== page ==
Pineland (USA) : dig yields rare Calusa artifacts

Amy Bennett Williams

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There's a reason you won't catch most local fishermen using anything but synthetic nets: Saltwater and subtropics are brutal on natural fiber, rotting it to frayed pulp in one scant season.

Which is what makes a bunch of newly filled zip-lock bags exciting to an archaeological team that's spent the last couple weeks painstakingly digging on Pine Island: They're full of thousand-year-old Calusa Indian rope, net and twine, among other finds.

636257940849499914 5pinelanddigArchaeologist Karen Walker shows a section of cord found at the Pineland dig site. The cord was made and used by the Calusa people, who inhabited Pine Island. (Photo: Amanda Inscore/The News-Press)

No one has seen remnants of ancient daily life like this since the 1800s, when a Smithsonian expedition led by pioneering anthropologist Frank Hamilton Cushing unearthed more than 1,000 remarkably well-preserved artifacts, including the celebrated Key Marco cat near Marco Island.

Some of the more extraordinary things to emerge from the Pine Island pit are pieces of netting, complete with tied-on weights. Archaeologist Bill Marquardt, curator in South Florida archaeology and ethnography at the Florida Museum of Natural History and director of Pineland's Randell Research Center, points to a bagged white clam with a hole knocked in it, threaded with knotted twine.

Mound Key Calusa site focus of marine science students

"These ark shells they used to weight down their gill nets and their seine nets, with the knots still tied — that’s the kind of preservation we’re getting. In addition to that, we’re getting pieces of wood you can still see the working marks on, and seeds such as squash seeds that will help us figure out what kinds of plants they were using."

Most clues about the Calusa, who'd largely disappeared by the 1700s, come from the remains of their civilization buried in shells and mud of the huge mounds for which they're known. Such remnants add to scientists' ongoing understanding of the people who called Southwest Florida home for thousands of years before Europeans arrived in the 1500s, as do the writings of the Spanish explorers and evangelists who tried fruitlessly to win them over.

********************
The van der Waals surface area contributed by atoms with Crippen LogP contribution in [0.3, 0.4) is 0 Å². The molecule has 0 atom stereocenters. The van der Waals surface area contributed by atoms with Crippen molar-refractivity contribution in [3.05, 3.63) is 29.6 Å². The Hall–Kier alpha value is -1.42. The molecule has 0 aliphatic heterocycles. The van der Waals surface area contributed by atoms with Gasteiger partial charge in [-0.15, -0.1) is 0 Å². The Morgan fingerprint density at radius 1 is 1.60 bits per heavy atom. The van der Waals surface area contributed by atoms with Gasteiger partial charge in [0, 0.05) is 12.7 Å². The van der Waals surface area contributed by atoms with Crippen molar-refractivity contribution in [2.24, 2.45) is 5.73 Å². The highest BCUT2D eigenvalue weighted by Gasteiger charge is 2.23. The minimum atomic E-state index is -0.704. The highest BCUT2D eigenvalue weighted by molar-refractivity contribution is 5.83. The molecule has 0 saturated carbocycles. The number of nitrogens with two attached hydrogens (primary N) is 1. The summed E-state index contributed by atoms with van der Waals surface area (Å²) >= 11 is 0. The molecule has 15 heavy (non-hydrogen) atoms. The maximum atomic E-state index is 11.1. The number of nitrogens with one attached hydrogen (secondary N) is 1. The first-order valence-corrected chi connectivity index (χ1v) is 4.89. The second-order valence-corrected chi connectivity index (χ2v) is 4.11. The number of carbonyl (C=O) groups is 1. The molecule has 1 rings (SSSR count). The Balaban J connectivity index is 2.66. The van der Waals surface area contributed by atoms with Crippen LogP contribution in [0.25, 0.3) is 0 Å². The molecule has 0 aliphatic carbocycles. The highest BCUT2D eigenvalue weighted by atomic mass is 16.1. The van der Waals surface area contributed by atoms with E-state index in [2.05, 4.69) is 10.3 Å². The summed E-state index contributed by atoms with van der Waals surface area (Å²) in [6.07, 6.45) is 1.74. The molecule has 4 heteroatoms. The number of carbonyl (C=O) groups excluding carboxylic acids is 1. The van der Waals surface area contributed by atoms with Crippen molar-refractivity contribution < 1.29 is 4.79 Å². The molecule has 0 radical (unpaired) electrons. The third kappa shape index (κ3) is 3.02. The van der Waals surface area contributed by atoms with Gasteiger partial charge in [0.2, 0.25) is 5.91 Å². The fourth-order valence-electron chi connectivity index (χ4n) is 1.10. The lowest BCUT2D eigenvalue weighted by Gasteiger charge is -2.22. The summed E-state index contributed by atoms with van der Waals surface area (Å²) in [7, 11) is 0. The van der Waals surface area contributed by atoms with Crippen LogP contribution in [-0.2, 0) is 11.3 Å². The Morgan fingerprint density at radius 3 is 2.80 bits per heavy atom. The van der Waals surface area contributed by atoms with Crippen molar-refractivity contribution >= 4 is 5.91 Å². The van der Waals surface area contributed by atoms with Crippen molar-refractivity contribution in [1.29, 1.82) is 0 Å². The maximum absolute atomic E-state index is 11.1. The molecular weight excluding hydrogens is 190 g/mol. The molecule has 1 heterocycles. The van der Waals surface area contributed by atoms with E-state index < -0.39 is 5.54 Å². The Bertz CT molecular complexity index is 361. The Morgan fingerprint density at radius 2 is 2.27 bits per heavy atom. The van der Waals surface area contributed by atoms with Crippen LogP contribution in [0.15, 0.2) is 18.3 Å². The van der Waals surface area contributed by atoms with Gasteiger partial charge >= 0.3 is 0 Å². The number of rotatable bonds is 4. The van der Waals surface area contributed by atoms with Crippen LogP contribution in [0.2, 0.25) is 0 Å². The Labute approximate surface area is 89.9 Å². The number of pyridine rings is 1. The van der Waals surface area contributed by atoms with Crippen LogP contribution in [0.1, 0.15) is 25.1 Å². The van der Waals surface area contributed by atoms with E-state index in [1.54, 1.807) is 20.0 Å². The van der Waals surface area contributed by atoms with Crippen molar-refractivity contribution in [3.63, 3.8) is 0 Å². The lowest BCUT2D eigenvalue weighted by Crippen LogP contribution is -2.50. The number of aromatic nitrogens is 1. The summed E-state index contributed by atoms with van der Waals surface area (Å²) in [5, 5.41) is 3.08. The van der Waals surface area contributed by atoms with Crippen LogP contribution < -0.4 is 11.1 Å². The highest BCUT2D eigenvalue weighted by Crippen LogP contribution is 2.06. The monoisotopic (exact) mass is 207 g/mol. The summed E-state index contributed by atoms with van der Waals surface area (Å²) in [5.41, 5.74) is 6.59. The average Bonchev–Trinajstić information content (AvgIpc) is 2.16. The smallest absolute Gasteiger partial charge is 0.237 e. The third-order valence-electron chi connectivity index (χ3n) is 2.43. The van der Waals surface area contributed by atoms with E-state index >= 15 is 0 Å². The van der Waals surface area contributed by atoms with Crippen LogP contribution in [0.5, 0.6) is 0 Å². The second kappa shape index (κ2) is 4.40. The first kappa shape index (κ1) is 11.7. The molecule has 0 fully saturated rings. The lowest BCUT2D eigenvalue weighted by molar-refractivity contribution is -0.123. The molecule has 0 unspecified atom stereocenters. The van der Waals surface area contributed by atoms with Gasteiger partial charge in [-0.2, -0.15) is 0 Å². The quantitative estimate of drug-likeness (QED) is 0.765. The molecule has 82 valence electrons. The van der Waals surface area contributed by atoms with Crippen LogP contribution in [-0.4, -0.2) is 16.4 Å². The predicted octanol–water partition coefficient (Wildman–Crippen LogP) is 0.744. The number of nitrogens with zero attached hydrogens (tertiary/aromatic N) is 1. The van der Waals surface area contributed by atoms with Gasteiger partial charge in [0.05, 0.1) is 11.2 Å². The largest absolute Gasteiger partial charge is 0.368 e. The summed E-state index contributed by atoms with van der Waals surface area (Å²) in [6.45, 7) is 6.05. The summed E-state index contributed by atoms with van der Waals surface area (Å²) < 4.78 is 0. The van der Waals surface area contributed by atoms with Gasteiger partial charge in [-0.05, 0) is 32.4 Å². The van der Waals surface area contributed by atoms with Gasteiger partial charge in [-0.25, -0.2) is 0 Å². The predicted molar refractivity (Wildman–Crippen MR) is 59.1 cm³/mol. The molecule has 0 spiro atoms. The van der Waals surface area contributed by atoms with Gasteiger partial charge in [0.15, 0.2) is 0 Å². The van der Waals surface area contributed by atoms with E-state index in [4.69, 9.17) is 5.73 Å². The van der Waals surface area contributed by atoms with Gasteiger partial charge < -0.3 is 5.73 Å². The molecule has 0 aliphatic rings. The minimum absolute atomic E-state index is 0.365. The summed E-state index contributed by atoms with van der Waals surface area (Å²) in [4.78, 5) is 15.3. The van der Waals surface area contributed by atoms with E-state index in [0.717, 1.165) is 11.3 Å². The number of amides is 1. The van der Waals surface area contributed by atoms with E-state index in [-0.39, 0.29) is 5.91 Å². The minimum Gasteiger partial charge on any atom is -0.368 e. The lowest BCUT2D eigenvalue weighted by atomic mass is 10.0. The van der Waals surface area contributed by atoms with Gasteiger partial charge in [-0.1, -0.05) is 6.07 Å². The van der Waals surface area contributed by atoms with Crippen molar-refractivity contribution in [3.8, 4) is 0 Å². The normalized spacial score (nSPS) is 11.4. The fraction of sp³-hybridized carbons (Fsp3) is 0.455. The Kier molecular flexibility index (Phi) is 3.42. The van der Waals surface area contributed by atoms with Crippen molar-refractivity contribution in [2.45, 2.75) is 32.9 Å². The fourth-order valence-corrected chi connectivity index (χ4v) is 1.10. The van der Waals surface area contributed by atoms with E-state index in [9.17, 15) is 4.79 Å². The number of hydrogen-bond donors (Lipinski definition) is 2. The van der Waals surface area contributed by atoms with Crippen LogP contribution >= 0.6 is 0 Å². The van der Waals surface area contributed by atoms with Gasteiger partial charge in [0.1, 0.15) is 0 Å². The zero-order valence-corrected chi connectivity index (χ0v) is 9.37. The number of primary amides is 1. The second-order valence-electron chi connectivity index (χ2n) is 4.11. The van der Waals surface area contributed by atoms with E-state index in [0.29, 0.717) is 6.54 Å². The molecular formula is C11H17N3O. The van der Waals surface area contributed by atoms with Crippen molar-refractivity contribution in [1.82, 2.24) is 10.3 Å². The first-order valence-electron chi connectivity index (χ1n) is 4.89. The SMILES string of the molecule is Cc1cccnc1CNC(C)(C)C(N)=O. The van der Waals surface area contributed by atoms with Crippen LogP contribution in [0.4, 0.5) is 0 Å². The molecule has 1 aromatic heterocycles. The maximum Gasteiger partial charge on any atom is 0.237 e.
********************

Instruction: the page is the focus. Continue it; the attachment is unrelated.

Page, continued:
Hardy survivors, the Calusa developed a complex empire that exerted control over much of the peninsula. They built thatched huts, dug canals and crafted tools, utensils and art from bones, shells, clay and wood. Their culture will be highlighted at Saturday's Calusa Heritage Day at the research center.

Though scientists and volunteers regularly dig Calusa sites in and around Pineland, once home to the second-largest Calusa town, most of the excavations are high above the water table.

Hard things like shell, bone and pottery usually hold up in such places, but softer organic material like wood and plant fiber don't survive millennia when exposed to sun and air. If they're safely covered in liquid or mud, however, they can be preserved.

That's what happened at the Pineland site the University of Florida team just finished excavating, after a preliminary dig in 2015. The artifacts there were left (or dropped or lost) at a time when sea level was relatively low.